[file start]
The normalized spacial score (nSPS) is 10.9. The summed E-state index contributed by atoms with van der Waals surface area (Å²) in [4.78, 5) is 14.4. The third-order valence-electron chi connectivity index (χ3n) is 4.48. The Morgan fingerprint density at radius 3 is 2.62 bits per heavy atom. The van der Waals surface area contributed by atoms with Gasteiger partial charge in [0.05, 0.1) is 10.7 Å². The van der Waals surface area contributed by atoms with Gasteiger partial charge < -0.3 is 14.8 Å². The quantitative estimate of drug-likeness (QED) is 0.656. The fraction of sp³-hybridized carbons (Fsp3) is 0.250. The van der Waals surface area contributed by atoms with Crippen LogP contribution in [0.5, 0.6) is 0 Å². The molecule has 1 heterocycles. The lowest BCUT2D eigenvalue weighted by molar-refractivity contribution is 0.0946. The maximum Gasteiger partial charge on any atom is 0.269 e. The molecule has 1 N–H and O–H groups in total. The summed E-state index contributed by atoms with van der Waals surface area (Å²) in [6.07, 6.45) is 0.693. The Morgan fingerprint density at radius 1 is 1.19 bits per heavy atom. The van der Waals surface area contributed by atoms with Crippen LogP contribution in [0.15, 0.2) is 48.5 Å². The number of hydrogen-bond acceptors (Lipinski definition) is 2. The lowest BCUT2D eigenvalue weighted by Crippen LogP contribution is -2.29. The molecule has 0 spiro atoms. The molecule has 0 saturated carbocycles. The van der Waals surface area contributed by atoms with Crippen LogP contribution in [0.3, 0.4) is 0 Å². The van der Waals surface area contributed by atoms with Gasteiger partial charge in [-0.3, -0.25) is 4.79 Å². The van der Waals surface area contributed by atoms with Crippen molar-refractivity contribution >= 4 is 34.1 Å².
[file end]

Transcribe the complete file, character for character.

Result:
The normalized spacial score (nSPS) is 10.9. The summed E-state index contributed by atoms with van der Waals surface area (Å²) in [4.78, 5) is 14.4. The third-order valence-electron chi connectivity index (χ3n) is 4.48. The Morgan fingerprint density at radius 3 is 2.62 bits per heavy atom. The van der Waals surface area contributed by atoms with Gasteiger partial charge in [0.05, 0.1) is 10.7 Å². The van der Waals surface area contributed by atoms with Gasteiger partial charge < -0.3 is 14.8 Å². The quantitative estimate of drug-likeness (QED) is 0.656. The fraction of sp³-hybridized carbons (Fsp3) is 0.250. The van der Waals surface area contributed by atoms with Crippen LogP contribution in [0.5, 0.6) is 0 Å². The molecule has 1 heterocycles. The lowest BCUT2D eigenvalue weighted by molar-refractivity contribution is 0.0946. The maximum Gasteiger partial charge on any atom is 0.269 e. The molecule has 1 N–H and O–H groups in total. The summed E-state index contributed by atoms with van der Waals surface area (Å²) in [6.07, 6.45) is 0.693. The Morgan fingerprint density at radius 1 is 1.19 bits per heavy atom. The van der Waals surface area contributed by atoms with Crippen LogP contribution in [0.15, 0.2) is 48.5 Å². The number of hydrogen-bond acceptors (Lipinski definition) is 2. The lowest BCUT2D eigenvalue weighted by Crippen LogP contribution is -2.29. The molecule has 0 spiro atoms. The molecule has 0 saturated carbocycles. The van der Waals surface area contributed by atoms with Crippen LogP contribution in [0.3, 0.4) is 0 Å². The van der Waals surface area contributed by atoms with Gasteiger partial charge in [-0.3, -0.25) is 4.79 Å². The van der Waals surface area contributed by atoms with Crippen molar-refractivity contribution >= 4 is 34.1 Å².